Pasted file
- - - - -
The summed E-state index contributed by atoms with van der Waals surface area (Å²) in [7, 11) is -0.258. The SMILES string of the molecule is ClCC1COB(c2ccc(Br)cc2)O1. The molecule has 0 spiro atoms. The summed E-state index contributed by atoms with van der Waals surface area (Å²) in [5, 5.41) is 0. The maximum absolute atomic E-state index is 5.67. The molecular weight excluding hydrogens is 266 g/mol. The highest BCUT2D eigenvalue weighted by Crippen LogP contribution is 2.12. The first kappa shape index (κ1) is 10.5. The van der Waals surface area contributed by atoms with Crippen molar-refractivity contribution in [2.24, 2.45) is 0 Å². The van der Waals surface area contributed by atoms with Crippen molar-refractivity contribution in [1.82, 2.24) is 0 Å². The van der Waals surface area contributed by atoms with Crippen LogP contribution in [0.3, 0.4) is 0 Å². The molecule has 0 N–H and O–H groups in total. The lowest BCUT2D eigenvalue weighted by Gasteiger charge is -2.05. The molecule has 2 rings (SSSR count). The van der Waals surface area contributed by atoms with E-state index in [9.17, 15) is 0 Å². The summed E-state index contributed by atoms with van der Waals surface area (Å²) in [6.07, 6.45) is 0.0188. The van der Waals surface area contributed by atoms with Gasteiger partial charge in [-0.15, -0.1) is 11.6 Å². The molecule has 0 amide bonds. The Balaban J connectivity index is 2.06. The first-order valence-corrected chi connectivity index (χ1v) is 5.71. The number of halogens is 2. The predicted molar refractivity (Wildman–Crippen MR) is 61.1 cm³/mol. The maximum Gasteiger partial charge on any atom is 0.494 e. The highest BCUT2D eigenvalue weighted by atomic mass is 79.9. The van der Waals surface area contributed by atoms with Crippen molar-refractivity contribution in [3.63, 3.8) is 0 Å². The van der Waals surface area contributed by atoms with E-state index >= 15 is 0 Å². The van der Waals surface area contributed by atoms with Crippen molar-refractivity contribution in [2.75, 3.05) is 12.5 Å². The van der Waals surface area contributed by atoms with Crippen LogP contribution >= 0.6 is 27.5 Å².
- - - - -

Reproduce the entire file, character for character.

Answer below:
The summed E-state index contributed by atoms with van der Waals surface area (Å²) in [7, 11) is -0.258. The SMILES string of the molecule is ClCC1COB(c2ccc(Br)cc2)O1. The molecule has 0 spiro atoms. The summed E-state index contributed by atoms with van der Waals surface area (Å²) in [5, 5.41) is 0. The maximum absolute atomic E-state index is 5.67. The molecular weight excluding hydrogens is 266 g/mol. The highest BCUT2D eigenvalue weighted by Crippen LogP contribution is 2.12. The first kappa shape index (κ1) is 10.5. The van der Waals surface area contributed by atoms with Crippen molar-refractivity contribution in [2.24, 2.45) is 0 Å². The van der Waals surface area contributed by atoms with Crippen molar-refractivity contribution in [1.82, 2.24) is 0 Å². The van der Waals surface area contributed by atoms with Crippen LogP contribution in [0.3, 0.4) is 0 Å². The molecule has 0 N–H and O–H groups in total. The lowest BCUT2D eigenvalue weighted by Gasteiger charge is -2.05. The molecule has 2 rings (SSSR count). The van der Waals surface area contributed by atoms with E-state index in [9.17, 15) is 0 Å². The summed E-state index contributed by atoms with van der Waals surface area (Å²) in [6.07, 6.45) is 0.0188. The van der Waals surface area contributed by atoms with Gasteiger partial charge in [-0.15, -0.1) is 11.6 Å². The molecule has 0 amide bonds. The Balaban J connectivity index is 2.06. The first-order valence-corrected chi connectivity index (χ1v) is 5.71. The number of halogens is 2. The predicted molar refractivity (Wildman–Crippen MR) is 61.1 cm³/mol. The maximum Gasteiger partial charge on any atom is 0.494 e. The highest BCUT2D eigenvalue weighted by atomic mass is 79.9. The van der Waals surface area contributed by atoms with Crippen molar-refractivity contribution in [3.63, 3.8) is 0 Å². The van der Waals surface area contributed by atoms with E-state index >= 15 is 0 Å². The van der Waals surface area contributed by atoms with Crippen molar-refractivity contribution in [2.75, 3.05) is 12.5 Å². The van der Waals surface area contributed by atoms with Crippen LogP contribution >= 0.6 is 27.5 Å².